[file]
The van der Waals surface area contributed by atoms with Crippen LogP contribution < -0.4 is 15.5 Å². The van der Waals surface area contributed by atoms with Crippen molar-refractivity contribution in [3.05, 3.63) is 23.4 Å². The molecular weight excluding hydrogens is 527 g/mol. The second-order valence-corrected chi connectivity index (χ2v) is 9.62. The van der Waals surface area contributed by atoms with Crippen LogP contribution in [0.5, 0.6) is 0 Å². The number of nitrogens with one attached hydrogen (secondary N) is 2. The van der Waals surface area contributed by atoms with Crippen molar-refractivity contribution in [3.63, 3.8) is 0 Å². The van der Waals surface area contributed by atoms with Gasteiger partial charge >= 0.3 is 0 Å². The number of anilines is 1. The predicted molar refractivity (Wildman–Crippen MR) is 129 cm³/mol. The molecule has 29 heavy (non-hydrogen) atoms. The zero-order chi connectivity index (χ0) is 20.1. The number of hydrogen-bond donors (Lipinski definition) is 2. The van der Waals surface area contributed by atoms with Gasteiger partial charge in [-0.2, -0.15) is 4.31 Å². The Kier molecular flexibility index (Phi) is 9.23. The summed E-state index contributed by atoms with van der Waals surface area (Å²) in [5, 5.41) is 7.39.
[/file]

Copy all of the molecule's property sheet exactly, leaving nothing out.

The van der Waals surface area contributed by atoms with Crippen LogP contribution < -0.4 is 15.5 Å². The van der Waals surface area contributed by atoms with Crippen molar-refractivity contribution in [3.05, 3.63) is 23.4 Å². The molecular weight excluding hydrogens is 527 g/mol. The second-order valence-corrected chi connectivity index (χ2v) is 9.62. The van der Waals surface area contributed by atoms with Crippen LogP contribution in [0.5, 0.6) is 0 Å². The number of nitrogens with one attached hydrogen (secondary N) is 2. The van der Waals surface area contributed by atoms with Crippen molar-refractivity contribution in [3.63, 3.8) is 0 Å². The van der Waals surface area contributed by atoms with Gasteiger partial charge >= 0.3 is 0 Å². The number of anilines is 1. The predicted molar refractivity (Wildman–Crippen MR) is 129 cm³/mol. The molecule has 29 heavy (non-hydrogen) atoms. The zero-order chi connectivity index (χ0) is 20.1. The number of hydrogen-bond donors (Lipinski definition) is 2. The van der Waals surface area contributed by atoms with Gasteiger partial charge in [-0.2, -0.15) is 4.31 Å². The Kier molecular flexibility index (Phi) is 9.23. The summed E-state index contributed by atoms with van der Waals surface area (Å²) in [5, 5.41) is 7.39.